Henri (Henrietta-Green and yellow female parakeet) has been a member of our family for 8 =BD years. She passed away yesterday after several hours of seizures and fighting for her life. My wife, Cindy and I couldn't find an emergency avian vet anywhere on a Sunday to return our calls. We are somewhat new to this area (northeast MA) and wrongly assumed that local avian vets would respond to the emergency numbers on their message machines. We spent aggravating hours leaving messages and waiting for return calls that never happened.

Later in the morning, we called local pet stores, but they had the same phones numbers as we did. The animal hospitals within wide range did not have an avian vet on duty. I believe that Henri probably wouldn't have survived anyway, but we were willing to do whatever was necessary to save her. Today, I am typing through tears feeling compelled to describe what happened.
Henri and George (2 1/2 year old white and blue male) have lived together in the same cage we keep suspended from the ceiling in the living room. George and Henri absolutely adored each other. Henri was like a mother to George, and took to him immediately. We let them out during the day, and cover them at night. They always stayed close to the cage, and got plenty of exercise. One of the many games we had with Henri was saying "Fly Henri, Fly!" She'd get all excited and do couple loops in the room and then return to the top of her cage. Although neither bird would talk like people, George could softly say Herni's name in a question sound, "Henri?"The night before last, about 4am, my wife and I awoke to a loud distress call from one of our two parakeets in the living room. It was a horrible lower pitched sound that I haven't heard before. Sometimes George will have a panic during the night, but this was different. It was a steady, loud and fast CHIRP CHIRP CHIRP CHIRP CHIRP . My wife said "That sounds like Henri!!" I quickly went into the living room, called to the birds, turned on a light, lifted the cover and discovered them both on the bottom of the cage, instead of their usual perching spot during the night.

In a panic, they flew out of the cage. George went up to his usual spot on the curtain rod, but Henri went straight down to the floor. She looked totally frightened. I bent down, put my finger out and said "Step up, Henri", but she flew forward, crashed into one object, and then another like she was blind. I followed and called out to her as she kept flying aimlessly. Now I'm worried that she'd have a heart attack from being pursued, or injure herself by flying into a wall.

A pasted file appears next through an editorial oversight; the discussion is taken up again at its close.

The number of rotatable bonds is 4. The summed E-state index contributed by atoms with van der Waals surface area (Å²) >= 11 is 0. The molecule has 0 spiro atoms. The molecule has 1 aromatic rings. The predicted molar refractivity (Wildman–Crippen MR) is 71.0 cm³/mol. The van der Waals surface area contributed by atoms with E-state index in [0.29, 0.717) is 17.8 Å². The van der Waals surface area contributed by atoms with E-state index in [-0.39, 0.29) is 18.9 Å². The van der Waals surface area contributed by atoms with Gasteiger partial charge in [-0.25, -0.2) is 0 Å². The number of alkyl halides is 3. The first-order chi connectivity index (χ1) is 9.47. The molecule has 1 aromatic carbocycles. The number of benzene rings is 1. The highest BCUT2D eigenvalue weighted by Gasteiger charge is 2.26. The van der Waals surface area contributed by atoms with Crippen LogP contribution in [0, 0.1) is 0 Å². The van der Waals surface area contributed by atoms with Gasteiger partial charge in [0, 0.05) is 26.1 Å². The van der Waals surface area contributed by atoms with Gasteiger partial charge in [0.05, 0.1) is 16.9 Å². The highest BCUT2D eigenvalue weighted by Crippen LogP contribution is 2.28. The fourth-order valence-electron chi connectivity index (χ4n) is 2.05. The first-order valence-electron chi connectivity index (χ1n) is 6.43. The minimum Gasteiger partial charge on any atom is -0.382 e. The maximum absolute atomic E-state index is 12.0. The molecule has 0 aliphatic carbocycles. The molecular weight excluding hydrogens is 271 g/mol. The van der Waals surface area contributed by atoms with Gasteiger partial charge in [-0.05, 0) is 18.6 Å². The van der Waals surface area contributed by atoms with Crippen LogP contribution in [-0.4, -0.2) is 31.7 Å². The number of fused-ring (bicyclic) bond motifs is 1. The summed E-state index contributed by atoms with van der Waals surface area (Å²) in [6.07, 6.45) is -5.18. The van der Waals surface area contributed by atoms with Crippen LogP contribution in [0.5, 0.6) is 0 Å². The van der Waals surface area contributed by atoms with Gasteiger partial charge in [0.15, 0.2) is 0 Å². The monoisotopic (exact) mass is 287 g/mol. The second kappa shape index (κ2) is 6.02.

After I was able to cup my hands around her to escort her back to her cage, I noticed that her little heart was beating very fast. After placing her onto the perch in the cage, George returned, and I covered them back up. I talked calmly with them for a few minutes, all seemed normal and I returned to bed. I remember telling my wife, "It's like Herni was flying around blind."About a half hour later, we again woke to the loud, fast and steady CHIRP CHIRP CHIRP CHIRP CHIRP. This time we both sprang out of bed. We removed the cover, opened the cage, George flew out, and Henri remained in the cage, continuing this horrible sound. My wife took Henri out, and talked soothingly to her, but now Henri appears to be having a seizure. I gave my familiar "charge" whistle and few other whistle sounds she was familiar with over the years, and she stopped squawking for about a minute or so, and then the attack returned.

She was squawking loudly and her whole left side was spasming. Her heart was pounding while her left wing and foot were twitching uncontrollably. The phone calls for emergency assistance started, but without success. We took turns holding her, making sure to keep her warm. George reacted by watching from the curtain rod and occasionally swooped over us, and squawked while watching Henri the whole time. We all felt completely helpless.